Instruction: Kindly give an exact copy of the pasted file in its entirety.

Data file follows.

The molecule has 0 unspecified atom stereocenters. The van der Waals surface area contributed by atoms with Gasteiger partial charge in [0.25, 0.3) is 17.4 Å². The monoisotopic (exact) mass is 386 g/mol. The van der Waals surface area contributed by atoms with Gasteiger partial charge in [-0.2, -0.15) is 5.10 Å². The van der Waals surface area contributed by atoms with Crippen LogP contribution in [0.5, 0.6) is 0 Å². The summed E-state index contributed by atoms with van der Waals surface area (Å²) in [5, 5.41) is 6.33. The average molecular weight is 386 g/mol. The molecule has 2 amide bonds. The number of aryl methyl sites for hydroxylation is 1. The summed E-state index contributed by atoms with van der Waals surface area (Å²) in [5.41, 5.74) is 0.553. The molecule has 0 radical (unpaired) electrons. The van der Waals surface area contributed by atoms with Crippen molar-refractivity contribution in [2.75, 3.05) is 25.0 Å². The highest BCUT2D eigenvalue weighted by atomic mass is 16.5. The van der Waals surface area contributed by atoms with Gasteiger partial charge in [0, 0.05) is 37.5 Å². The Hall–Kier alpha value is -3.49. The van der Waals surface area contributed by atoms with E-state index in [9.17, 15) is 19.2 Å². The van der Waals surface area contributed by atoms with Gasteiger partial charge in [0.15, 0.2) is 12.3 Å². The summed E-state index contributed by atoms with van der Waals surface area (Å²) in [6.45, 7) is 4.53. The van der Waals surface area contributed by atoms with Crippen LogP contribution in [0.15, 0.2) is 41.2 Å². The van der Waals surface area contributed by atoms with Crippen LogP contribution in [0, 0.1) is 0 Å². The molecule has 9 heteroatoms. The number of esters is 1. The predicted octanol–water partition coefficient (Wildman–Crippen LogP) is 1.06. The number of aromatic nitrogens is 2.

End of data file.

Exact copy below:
The molecule has 0 unspecified atom stereocenters. The van der Waals surface area contributed by atoms with Gasteiger partial charge in [0.25, 0.3) is 17.4 Å². The monoisotopic (exact) mass is 386 g/mol. The van der Waals surface area contributed by atoms with Gasteiger partial charge in [-0.2, -0.15) is 5.10 Å². The van der Waals surface area contributed by atoms with Crippen LogP contribution in [0.5, 0.6) is 0 Å². The summed E-state index contributed by atoms with van der Waals surface area (Å²) in [5, 5.41) is 6.33. The average molecular weight is 386 g/mol. The molecule has 2 amide bonds. The number of aryl methyl sites for hydroxylation is 1. The summed E-state index contributed by atoms with van der Waals surface area (Å²) in [5.41, 5.74) is 0.553. The molecule has 0 radical (unpaired) electrons. The van der Waals surface area contributed by atoms with Crippen molar-refractivity contribution in [2.75, 3.05) is 25.0 Å². The highest BCUT2D eigenvalue weighted by atomic mass is 16.5. The van der Waals surface area contributed by atoms with Gasteiger partial charge in [0, 0.05) is 37.5 Å². The Hall–Kier alpha value is -3.49. The van der Waals surface area contributed by atoms with E-state index in [9.17, 15) is 19.2 Å². The van der Waals surface area contributed by atoms with Gasteiger partial charge in [0.15, 0.2) is 12.3 Å². The summed E-state index contributed by atoms with van der Waals surface area (Å²) in [6.45, 7) is 4.53. The van der Waals surface area contributed by atoms with Crippen LogP contribution in [0.15, 0.2) is 41.2 Å². The van der Waals surface area contributed by atoms with Crippen LogP contribution in [0, 0.1) is 0 Å². The molecule has 9 heteroatoms. The number of esters is 1. The predicted octanol–water partition coefficient (Wildman–Crippen LogP) is 1.06. The number of aromatic nitrogens is 2.